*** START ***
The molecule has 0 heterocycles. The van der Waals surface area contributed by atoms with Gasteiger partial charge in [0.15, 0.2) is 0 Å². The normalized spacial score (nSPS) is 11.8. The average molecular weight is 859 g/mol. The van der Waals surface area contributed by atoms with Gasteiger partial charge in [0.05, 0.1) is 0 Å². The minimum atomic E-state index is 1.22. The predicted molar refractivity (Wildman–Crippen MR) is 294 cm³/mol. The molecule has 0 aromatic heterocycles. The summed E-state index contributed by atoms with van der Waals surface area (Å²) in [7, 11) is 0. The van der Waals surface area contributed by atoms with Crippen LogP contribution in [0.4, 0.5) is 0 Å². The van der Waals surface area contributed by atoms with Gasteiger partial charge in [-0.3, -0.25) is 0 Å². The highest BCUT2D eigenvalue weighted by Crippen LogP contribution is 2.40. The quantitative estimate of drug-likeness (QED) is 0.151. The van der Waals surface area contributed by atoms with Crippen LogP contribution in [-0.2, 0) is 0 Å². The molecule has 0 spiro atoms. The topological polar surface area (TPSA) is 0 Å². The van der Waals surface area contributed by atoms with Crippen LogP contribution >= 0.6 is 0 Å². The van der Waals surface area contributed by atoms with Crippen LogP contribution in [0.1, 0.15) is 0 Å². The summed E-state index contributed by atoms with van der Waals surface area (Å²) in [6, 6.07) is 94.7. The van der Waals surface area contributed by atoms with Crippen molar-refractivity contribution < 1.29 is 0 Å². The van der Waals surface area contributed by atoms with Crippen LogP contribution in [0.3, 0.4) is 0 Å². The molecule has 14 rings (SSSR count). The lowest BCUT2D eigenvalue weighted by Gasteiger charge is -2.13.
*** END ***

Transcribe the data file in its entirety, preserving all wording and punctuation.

The molecule has 0 heterocycles. The van der Waals surface area contributed by atoms with Gasteiger partial charge in [0.15, 0.2) is 0 Å². The normalized spacial score (nSPS) is 11.8. The average molecular weight is 859 g/mol. The van der Waals surface area contributed by atoms with Gasteiger partial charge in [0.05, 0.1) is 0 Å². The minimum atomic E-state index is 1.22. The predicted molar refractivity (Wildman–Crippen MR) is 294 cm³/mol. The molecule has 0 aromatic heterocycles. The summed E-state index contributed by atoms with van der Waals surface area (Å²) in [7, 11) is 0. The van der Waals surface area contributed by atoms with Crippen LogP contribution in [0.4, 0.5) is 0 Å². The van der Waals surface area contributed by atoms with Gasteiger partial charge in [-0.3, -0.25) is 0 Å². The highest BCUT2D eigenvalue weighted by Crippen LogP contribution is 2.40. The quantitative estimate of drug-likeness (QED) is 0.151. The van der Waals surface area contributed by atoms with Crippen LogP contribution in [-0.2, 0) is 0 Å². The molecule has 0 spiro atoms. The topological polar surface area (TPSA) is 0 Å². The van der Waals surface area contributed by atoms with Crippen LogP contribution >= 0.6 is 0 Å². The van der Waals surface area contributed by atoms with Crippen LogP contribution in [0.1, 0.15) is 0 Å². The summed E-state index contributed by atoms with van der Waals surface area (Å²) in [6, 6.07) is 94.7. The van der Waals surface area contributed by atoms with Crippen molar-refractivity contribution < 1.29 is 0 Å². The van der Waals surface area contributed by atoms with Crippen LogP contribution in [0.3, 0.4) is 0 Å². The molecule has 14 rings (SSSR count). The lowest BCUT2D eigenvalue weighted by Gasteiger charge is -2.13.